"The Monkey's Paw" is narrated in the third person. The narrator is like a spider on the wall inside the Whites home, conveying and commenting on the events taking place there, but never joining in on any of the action. The narrator keeps description to a minimum, giving us just enough information to piece things together. He (we'll call the narrator a he) never tells us more than is absolutely necessary. For example, he could come right out and tell us whether the paw has magical powers. He could tell us exactly what happened to Herbert, and if it really was him knocking on his parents' door. Heck, he could even tell us what Mr. White's final wish was. But he doesn't. This narrator wants us to use our imaginations to answer these and other questions on our own.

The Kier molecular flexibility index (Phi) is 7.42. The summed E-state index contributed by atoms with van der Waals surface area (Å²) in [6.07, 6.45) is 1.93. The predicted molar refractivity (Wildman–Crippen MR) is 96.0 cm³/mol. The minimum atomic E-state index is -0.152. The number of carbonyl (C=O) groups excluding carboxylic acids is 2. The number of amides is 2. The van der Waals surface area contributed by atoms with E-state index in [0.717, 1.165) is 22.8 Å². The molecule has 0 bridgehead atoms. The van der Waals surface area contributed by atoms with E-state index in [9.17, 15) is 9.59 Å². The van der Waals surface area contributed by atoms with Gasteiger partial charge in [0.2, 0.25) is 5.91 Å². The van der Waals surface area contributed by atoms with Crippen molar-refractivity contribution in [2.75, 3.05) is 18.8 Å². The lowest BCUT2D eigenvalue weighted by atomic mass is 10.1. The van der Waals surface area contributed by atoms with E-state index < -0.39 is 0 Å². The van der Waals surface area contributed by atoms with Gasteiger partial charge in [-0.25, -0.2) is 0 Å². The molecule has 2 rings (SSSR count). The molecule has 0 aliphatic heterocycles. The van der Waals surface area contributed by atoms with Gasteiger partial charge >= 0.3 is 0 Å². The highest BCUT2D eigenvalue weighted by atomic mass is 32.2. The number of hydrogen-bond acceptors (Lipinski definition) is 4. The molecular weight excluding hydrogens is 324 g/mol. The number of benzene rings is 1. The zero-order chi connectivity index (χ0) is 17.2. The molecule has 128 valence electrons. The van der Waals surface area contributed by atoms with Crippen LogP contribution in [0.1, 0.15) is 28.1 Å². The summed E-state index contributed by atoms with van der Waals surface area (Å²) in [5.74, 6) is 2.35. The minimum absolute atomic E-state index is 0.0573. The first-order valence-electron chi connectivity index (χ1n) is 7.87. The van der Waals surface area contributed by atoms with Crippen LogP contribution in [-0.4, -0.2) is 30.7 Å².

The third-person narrator can even see inside the characters' heads and comment on their thoughts, making him omniscient (he knows everything). For example, this passage allows us to get inside Mrs. White's head:
Mrs. White [...] was very happy at the expense of her husband's credulity. All of which did not prevent her from scurrying to the door at the postman's knock, nor prevent her from referring somewhat shortly to retired sergeant-majors of bibulous [drunken] habits when she found that the post brought a tailor's bill. (2.6)
"Credulity" is a good word to know when reading this passage. It just means gullible. We bet someone's called you gullible before, like maybe an older sibling or friend because you refused to believe that the Tooth Fairy wasn't real…
In this passage the narrator is showing us not necessarily that Mr. White is credulous, but that his wife thinks he is. At the same time, the narrator is showing us that Mrs. White is probably just as susceptible to superstition as her husband. The day after Mr. White makes his first wish, the two hundred pounds is all she can think about all day long, especially when she gets bills in the mail instead of money.